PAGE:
Russell Maughan : biography
Russell Lowell Maughan was an officer in the United States Army and a pioneer aviator. His career began during World War I, and spanned the period in which military aviation developed from a minor arm of the Army Signal Corps to the huge Army Air Forces on the verge of becoming a separate service.
Maughan became a pursuit pilot and served in combat in France in 1918 with the United States Army Air Service. Following the war, he remained in the Air Service and became a test pilot. In 1924 Maughan completed the first flight across the continental United States within the hours of daylight of a single calendar day.
Citation for Distinguished Service Cross
MAUGHAN, RUSSELL L.
- First Lieutenant (Air Service), U.S. Army
- Pilot, 139th Aero Squadron, Air Service, A.E.F.
- Date of Action: October 27, 1918
- The Distinguished Service Cross is presented to Russell L. Maughan, First Lieutenant (Air Service), U.S. Army, for extraordinary heroism in action near Sommerance, France, October 27, 1918. Accompanied by two other planes, Lieutenant Maughan was patrolling our lines, when he saw slightly below him an enemy plane (Fokker type). When he started an attack upon it he was attacked from behind by four more of the enemy. By several well-directed shots he sent one of his opponents to the earth, and, although the forces of the enemy were again increased by seven planes, he so skillfully maneuvered that he was able to escape toward his lines. While returning he attacked and brought down an enemy plane which was diving on our trenches.
- General Orders No. 46, W.D., 1919
- Birth: Logan, UT
- Home Town: Logan, UT
Maughan was born March 28, 1893 in Logan, Utah, to Peter W. and Mary (née Naef) Maughan. He graduated from Utah State Agricultural College in June 1917.
The United States had entered World War I and Maughan enlisted as an Army aviation cadet. Commissioned a first lieutenant in the Signal Officer Reserve Corps after flight training and rated a Reserve Military Aviator, he served in France with the 139th Aero Squadron, where he flew a Spad XIII. Maughan was credited with four aerial victories and awarded the Distinguished Service Cross on October 27, 1918, the citation for which is given below.
He remained in the Air Service following the end of the war and was assigned to its Engineering Division at McCook Field, Dayton, Ohio, as a test pilot. Besides testing new designs, his responsibilities including public demonstrations of military aircraft and participation in air races. The Engineering Division had drawn the interest of Brig. Gen. Billy Mitchell, Assistant Chief of the Air Service, who saw in it the opportunity for promoting the concept of an Air Force independent of the Army. On July 1, 1920, when the Air Service became a combat arm of the Army, Maughan received a Regular commission as a 1st lieutenant, Air Service. He transferred to Crissy Field at the Presidio of San Francisco in 1921 and joined the 91st Observation Squadron, then engaged in aerial forest fire patrol.
In 1922 the National Air Races were held at Selfridge Field, Michigan, where the Air Service entered the Pulitzer Trophy Race with ten aircraft it had solicited from various manufacturers for use as possible pursuit planes, with specification that they be capable of reaching a speed of or greater. Flying a Curtiss R-6 racer, a precursor of the PW-8 design, Maughan won the Pulitzer race with an average speed of , on October 14, 1922. On October 16, flying the 1-kilometer course, he averaged for eight circuits, for four, and reached on one. This established a new international record, but it was not observed by Fédération Aéronautique Internationale (FAI) officials and was not officially recognized.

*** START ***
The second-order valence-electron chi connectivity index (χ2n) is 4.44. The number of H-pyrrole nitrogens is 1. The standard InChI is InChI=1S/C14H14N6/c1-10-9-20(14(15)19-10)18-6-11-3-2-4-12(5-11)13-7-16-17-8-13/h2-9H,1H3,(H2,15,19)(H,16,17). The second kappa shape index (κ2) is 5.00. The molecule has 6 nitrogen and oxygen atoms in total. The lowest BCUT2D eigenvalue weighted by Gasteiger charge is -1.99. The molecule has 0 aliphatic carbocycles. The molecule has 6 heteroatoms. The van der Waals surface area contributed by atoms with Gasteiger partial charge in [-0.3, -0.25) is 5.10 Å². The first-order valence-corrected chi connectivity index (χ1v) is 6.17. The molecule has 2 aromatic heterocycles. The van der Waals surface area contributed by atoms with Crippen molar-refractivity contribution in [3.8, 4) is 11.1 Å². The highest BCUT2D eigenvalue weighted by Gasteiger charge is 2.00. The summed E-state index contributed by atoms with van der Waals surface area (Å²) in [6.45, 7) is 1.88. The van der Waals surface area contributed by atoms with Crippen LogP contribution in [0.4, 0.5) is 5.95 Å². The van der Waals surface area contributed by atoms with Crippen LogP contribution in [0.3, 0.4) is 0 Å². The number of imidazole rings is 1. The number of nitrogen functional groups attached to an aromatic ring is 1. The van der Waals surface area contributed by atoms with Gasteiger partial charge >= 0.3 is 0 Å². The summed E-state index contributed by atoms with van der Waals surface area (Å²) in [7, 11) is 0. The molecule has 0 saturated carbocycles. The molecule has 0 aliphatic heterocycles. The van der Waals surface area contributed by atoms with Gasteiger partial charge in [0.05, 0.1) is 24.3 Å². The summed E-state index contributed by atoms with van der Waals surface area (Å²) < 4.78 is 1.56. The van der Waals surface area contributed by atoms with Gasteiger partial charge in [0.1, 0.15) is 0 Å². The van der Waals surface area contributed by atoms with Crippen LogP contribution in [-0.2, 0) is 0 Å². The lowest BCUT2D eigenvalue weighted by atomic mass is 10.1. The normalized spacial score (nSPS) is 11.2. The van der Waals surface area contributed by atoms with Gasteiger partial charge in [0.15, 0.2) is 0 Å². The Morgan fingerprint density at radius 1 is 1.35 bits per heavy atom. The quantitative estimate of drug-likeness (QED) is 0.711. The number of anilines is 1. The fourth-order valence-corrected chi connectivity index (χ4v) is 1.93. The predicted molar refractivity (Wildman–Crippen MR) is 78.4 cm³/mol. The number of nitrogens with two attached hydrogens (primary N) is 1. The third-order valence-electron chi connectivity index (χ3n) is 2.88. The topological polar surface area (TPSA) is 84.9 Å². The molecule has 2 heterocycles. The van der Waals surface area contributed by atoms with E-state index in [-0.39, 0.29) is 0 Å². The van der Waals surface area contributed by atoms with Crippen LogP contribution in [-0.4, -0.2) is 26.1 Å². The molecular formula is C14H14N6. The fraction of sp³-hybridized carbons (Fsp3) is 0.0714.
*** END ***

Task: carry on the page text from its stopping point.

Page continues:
The following year Maughan officially set a new international speed record of . He also made two attempts in July to fly coast-to-coast in a single day, using the new Curtiss PW-8, but mechanical problems thwarted both flights. On June 23, 1924, his third attempt succeeded, the first Dawn-to-dusk transcontinental flight across the United States. The flight was made in six legs, with an actual flying time of 18 hours and 20 minutes, at an average ground speed of more than 156 mph.
Maughan served in the Philippines from 1930 to 1935, with duty as Secretary of Aviation and Consultant to the Philippine Cabinet from 1930 to 1932. In 1939 he surveyed and selected airfields in Greenland and Iceland for aircraft ferry routes to Britain.
Maughan, promoted to lieutenant colonel, commanded the 60th Transport Group, Pope Field, North Carolina, from July 28, 1941 to April 15, 1942. Promoted again to colonel, he was advanced to command of the 51st Troop Carrier Wing from June 1, 1942 to October 20, 1942, during its deployment to England to drop airborne forces in the invasion of North Africa.
Colonel Maughan retired in 1946, and died April 21, 1958, at San Antonio, Texas during surgery. He is buried in the Logan City Cemetery near the Utah State University campus in Logan, Utah. He is a member of the Utah Aviation Hall of Fame and is honored with a plaque in the Hill Aerospace Museum, Hill Air Force Base, Utah. A plaque commemorating the first "Dawn-to-dusk transcontinental flight across the United States was erected on the Utah State University campus in Logan, Utah, on Veteran's Day, 2006.
In countries which are located near sea coasts, sea food is an important part of national cuisine